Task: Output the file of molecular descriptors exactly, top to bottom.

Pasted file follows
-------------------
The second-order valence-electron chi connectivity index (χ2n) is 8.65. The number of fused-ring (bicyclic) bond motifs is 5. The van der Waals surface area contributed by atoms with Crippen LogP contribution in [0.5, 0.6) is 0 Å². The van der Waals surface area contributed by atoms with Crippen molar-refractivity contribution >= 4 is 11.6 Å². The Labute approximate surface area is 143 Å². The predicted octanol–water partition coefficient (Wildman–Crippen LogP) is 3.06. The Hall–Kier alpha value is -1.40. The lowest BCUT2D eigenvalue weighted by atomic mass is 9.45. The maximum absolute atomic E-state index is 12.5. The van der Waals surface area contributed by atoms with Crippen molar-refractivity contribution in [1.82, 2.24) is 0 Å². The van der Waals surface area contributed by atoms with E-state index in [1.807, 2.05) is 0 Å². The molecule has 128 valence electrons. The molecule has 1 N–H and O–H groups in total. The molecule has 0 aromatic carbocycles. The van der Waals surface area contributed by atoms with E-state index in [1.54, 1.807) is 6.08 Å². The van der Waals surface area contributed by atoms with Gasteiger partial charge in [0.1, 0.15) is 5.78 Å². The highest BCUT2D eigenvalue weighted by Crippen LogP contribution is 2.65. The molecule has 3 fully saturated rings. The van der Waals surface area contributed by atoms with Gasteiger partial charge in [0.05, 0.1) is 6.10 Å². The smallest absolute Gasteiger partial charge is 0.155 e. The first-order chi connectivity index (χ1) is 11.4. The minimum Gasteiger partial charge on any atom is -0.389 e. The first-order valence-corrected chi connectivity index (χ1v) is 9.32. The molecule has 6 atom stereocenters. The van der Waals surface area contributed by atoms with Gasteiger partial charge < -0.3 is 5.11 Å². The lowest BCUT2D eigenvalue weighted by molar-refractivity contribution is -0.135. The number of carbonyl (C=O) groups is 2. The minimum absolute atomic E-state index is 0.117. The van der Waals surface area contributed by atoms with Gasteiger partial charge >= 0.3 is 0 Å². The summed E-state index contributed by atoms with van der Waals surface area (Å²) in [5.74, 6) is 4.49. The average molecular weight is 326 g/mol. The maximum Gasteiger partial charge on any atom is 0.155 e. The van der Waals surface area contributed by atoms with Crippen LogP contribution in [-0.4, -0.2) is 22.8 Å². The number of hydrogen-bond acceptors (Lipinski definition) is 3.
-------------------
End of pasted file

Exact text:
The second-order valence-electron chi connectivity index (χ2n) is 8.65. The number of fused-ring (bicyclic) bond motifs is 5. The van der Waals surface area contributed by atoms with Crippen LogP contribution in [0.5, 0.6) is 0 Å². The van der Waals surface area contributed by atoms with Crippen molar-refractivity contribution >= 4 is 11.6 Å². The Labute approximate surface area is 143 Å². The predicted octanol–water partition coefficient (Wildman–Crippen LogP) is 3.06. The Hall–Kier alpha value is -1.40. The lowest BCUT2D eigenvalue weighted by atomic mass is 9.45. The maximum absolute atomic E-state index is 12.5. The van der Waals surface area contributed by atoms with Crippen molar-refractivity contribution in [1.82, 2.24) is 0 Å². The van der Waals surface area contributed by atoms with E-state index in [1.807, 2.05) is 0 Å². The molecule has 128 valence electrons. The molecule has 1 N–H and O–H groups in total. The molecule has 0 aromatic carbocycles. The van der Waals surface area contributed by atoms with E-state index in [1.54, 1.807) is 6.08 Å². The van der Waals surface area contributed by atoms with Gasteiger partial charge in [0.1, 0.15) is 5.78 Å². The highest BCUT2D eigenvalue weighted by Crippen LogP contribution is 2.65. The molecule has 3 fully saturated rings. The van der Waals surface area contributed by atoms with Gasteiger partial charge in [0.05, 0.1) is 6.10 Å². The smallest absolute Gasteiger partial charge is 0.155 e. The first-order chi connectivity index (χ1) is 11.4. The minimum Gasteiger partial charge on any atom is -0.389 e. The first-order valence-corrected chi connectivity index (χ1v) is 9.32. The molecule has 6 atom stereocenters. The van der Waals surface area contributed by atoms with Gasteiger partial charge < -0.3 is 5.11 Å². The lowest BCUT2D eigenvalue weighted by molar-refractivity contribution is -0.135. The number of carbonyl (C=O) groups is 2. The minimum absolute atomic E-state index is 0.117. The van der Waals surface area contributed by atoms with Gasteiger partial charge >= 0.3 is 0 Å². The summed E-state index contributed by atoms with van der Waals surface area (Å²) in [5.74, 6) is 4.49. The average molecular weight is 326 g/mol. The maximum Gasteiger partial charge on any atom is 0.155 e. The van der Waals surface area contributed by atoms with Crippen LogP contribution in [-0.4, -0.2) is 22.8 Å². The number of hydrogen-bond acceptors (Lipinski definition) is 3.